Toronto musicians to watch in 2018: hip-hop edition

Toronto’s rap scene has been on a wave for the last four years and it’s not slowing down. Here are six acts poised to have a major year


Layla Hendryx

Hendryx typically gets left out of conversations about the city’s up-and-comers, and that’s a shame because she’s one of our brightest voices. She can do it all, from PREEPAID, a punchy and stylish EP with producer JMak heavy on petty kiss-offs and wry humour, to standout song Rain Or Snow, a melodic ode to self-reliance and the grind. She’s got a laid-back jubilance that’s also totally self-assured. In 2018, Hendryx plans to release a video for Dirty Dancer and drop another collaborative project with JMak by spring.

Pressa

Pressa proved himself last year with a pair of mixtapes and, most notably, Novacane, a three-minute ominous force of a tune he featured on by rising Fort Erie producer Murda Beatz. Buoyed by his high-pitched sing-song flow and sneaky wordplay, the song quickly received co-signs from the Weeknd, Meek Mill and Toronto’s reigning rap emperor, Drake, who liked the 21-year-old so much, he brought him to Europe as an opener on the Boy Meets World Tour. Pressa’s Tory Lanez collab, Canada Goose, scored 1 million YouTube views in a week, while his work with Metro Boomin on his second mixtape of 2017 put him in the upper ranks. Now he’s making his own co-signs – on the horizon for 2018 is a rumoured collab with fellow rising star Killy.

Killy

Killy is the most viral non-Drake rapper to emerge from Toronto in years and it’s easy to see why: armed with a mellifluous flow that’s equally engaging over brooding production and a cappella, the 20-year-old is poised to be our next breakout star. Thanks to singles Killamonjaro, No Romance and Distance and his melodic, halting and slurring flow full of Toronto slang, he has over 43 million streams across platforms. At a mid-December showcase at the Phoenix, Killy drew the biggest reaction from the young crowd on a bill that also featured more experienced local emcees like ShaqIsDope, Tasha the Amazon and Sean Leon. Soon we’ll be able to see how far his lightning-in-a-bottle can carry him. A full-length is expected in 2018.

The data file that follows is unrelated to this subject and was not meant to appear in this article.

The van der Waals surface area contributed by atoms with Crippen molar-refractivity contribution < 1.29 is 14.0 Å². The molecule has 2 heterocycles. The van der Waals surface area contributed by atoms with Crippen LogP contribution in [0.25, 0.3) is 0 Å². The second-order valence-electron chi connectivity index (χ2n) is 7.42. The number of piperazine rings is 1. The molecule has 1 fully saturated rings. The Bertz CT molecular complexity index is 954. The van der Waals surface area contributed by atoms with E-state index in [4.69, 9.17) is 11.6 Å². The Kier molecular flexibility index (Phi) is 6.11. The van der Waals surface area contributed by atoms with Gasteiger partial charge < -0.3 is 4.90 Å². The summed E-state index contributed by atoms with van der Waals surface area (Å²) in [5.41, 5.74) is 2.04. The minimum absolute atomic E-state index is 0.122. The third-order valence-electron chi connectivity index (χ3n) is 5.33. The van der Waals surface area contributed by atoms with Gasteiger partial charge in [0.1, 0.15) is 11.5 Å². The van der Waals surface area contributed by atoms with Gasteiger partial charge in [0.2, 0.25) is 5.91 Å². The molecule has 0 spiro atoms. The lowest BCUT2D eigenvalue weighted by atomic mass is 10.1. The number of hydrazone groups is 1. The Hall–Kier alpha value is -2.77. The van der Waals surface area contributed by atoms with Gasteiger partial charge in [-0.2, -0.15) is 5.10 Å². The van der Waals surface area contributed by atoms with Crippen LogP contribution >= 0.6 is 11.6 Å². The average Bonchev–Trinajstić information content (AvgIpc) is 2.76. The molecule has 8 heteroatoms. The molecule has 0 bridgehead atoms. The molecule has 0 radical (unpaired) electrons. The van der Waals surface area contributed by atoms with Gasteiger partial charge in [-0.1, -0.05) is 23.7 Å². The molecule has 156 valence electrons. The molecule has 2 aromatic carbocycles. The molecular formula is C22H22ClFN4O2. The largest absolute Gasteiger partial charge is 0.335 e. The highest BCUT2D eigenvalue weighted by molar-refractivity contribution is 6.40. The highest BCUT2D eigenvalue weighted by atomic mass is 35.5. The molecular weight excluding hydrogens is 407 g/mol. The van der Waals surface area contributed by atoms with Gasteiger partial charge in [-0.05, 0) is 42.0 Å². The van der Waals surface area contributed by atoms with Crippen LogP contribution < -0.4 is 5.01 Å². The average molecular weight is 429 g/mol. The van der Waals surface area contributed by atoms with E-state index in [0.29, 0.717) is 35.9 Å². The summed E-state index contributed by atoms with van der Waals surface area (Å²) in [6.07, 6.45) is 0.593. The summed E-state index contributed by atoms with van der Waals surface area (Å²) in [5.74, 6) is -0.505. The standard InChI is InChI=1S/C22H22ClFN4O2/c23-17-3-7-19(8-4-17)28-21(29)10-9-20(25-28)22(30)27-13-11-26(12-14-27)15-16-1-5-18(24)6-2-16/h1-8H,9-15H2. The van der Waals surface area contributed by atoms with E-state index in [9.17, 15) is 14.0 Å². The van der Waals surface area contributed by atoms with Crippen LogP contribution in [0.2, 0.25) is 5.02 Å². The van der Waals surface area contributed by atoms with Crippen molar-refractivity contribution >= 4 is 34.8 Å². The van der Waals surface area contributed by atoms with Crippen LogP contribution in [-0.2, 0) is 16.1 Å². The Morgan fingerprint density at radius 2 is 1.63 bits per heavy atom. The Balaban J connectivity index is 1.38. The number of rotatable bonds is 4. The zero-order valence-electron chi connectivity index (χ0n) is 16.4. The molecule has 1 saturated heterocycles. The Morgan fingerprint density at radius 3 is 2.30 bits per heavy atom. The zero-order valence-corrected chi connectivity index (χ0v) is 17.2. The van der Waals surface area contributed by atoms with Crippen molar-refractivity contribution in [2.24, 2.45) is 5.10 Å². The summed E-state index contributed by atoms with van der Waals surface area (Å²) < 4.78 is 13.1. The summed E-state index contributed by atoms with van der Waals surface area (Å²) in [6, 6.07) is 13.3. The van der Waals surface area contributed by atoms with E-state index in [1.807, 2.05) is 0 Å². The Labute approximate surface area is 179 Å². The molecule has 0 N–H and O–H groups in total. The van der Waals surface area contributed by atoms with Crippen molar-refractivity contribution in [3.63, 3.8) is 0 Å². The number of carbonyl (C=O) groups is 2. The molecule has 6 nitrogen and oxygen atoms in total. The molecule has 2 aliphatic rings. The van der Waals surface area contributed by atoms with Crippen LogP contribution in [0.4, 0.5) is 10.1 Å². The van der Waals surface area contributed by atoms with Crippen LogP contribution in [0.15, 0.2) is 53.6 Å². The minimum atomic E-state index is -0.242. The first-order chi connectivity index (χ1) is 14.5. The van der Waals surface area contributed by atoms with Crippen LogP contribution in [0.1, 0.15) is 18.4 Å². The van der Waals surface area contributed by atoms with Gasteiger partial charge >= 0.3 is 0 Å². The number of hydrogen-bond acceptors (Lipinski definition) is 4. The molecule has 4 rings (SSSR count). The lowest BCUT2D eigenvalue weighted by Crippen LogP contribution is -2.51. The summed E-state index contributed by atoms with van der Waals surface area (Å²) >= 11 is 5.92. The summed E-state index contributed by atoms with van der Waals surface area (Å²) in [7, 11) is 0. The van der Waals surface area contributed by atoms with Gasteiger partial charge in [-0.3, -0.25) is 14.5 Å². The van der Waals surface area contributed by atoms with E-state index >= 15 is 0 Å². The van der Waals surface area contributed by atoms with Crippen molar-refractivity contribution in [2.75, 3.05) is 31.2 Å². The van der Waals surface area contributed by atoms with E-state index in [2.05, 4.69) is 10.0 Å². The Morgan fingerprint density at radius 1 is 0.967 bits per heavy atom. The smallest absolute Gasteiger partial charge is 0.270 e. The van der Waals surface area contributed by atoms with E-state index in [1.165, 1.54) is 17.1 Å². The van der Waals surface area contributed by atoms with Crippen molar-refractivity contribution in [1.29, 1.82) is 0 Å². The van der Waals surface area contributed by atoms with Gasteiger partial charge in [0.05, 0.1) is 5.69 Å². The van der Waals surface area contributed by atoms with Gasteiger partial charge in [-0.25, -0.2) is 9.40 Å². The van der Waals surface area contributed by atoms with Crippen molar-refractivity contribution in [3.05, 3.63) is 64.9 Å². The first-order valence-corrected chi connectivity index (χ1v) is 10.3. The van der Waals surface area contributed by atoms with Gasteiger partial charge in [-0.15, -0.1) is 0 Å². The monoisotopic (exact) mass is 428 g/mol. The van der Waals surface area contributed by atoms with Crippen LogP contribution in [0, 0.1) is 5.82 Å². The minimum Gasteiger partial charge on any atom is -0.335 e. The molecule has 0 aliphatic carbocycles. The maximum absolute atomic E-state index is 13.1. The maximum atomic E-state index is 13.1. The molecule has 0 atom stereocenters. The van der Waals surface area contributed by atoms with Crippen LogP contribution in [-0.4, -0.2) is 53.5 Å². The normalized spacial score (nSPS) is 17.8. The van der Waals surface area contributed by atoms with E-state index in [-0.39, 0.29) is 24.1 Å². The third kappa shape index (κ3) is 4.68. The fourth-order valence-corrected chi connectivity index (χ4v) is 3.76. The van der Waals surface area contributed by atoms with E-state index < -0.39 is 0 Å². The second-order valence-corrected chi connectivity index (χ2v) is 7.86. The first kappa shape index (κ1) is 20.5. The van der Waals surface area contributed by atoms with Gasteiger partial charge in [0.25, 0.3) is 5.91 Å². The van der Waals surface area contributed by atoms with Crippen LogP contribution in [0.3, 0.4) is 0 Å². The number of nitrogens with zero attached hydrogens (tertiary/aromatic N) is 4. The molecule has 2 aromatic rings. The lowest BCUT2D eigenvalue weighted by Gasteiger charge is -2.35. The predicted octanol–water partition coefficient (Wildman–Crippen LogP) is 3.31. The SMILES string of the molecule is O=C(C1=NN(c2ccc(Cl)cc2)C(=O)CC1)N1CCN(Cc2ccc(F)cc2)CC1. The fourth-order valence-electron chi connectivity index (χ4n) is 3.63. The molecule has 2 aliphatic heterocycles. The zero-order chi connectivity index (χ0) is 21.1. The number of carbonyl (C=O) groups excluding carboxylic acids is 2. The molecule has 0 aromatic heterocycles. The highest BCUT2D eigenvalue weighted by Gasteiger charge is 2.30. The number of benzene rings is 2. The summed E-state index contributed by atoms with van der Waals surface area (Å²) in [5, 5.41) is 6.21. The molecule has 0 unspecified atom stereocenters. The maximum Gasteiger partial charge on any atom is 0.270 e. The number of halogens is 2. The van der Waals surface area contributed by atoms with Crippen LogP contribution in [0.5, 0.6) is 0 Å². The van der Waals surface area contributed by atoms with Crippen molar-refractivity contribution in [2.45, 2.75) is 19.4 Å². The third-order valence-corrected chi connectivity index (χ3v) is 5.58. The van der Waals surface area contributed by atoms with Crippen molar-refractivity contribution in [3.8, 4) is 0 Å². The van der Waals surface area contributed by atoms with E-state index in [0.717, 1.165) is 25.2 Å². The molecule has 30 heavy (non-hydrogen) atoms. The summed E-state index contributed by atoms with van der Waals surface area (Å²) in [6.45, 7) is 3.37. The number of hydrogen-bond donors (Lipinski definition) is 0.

Shan Vincent de Paul

Vincent de Paul is a Sri-Lankan-born rapper who arrived in Canada as a refugee. He’s a part of the cross-genre, cross-collaborative sideways collective, along with La+ch, Michah and Coleman Hell. An endlessly versatile artist whose music encompasses jazz, electronic dance music and 90s boom-bap, he’s also multi-talented: his self-directed music videos are conceptually strong and add depth to his already heady music. He plans to release a mixtape in the spring, his third studio album in the summer and embark on a North American tour soon after. Expect to hear his name a lot.

Hard to Kill

You may not know the name Hard to Kill, but there’s a good chance you’ve come across its members Teddy Fantum and G Milla, both of whom are longtime affiliates of the Weeknd’s crew XO. Members of the DSTRY collective, the duo releases eye-catching videos helmed by slick and seasoned creative house Kid Studio. Slime, their first release as Hard to Kill, follows last year’s collaborations on Fantum’s solo album, which include Help Me, the narcotized On Me and the gloomy, unromantic Cyberia. Clearly, they elevate each other. Hard to Kill’s self-titled debut album is expected to drop later this month. 

iaamSaam

The Jamaican-born rapper from Mississauga’s debut EP, PsychEval, released early last year, is a compelling mélange of spoken-word flows, impassioned singing and defiant introspection. That earned the 22-year-old a spot in the Red Bull Music Academy’s Bass Camp incubator program, which tends to be a good indicator of the next batch of talent. She sings and raps with a chip on her shoulder, aiming to silence the bogus narrative that the next wave of local talent is all dudes. Her newest release, IaamGangster, is scheduled to drop in Spring of 2018.

music@nowtoronto.com | @jordanisjoso

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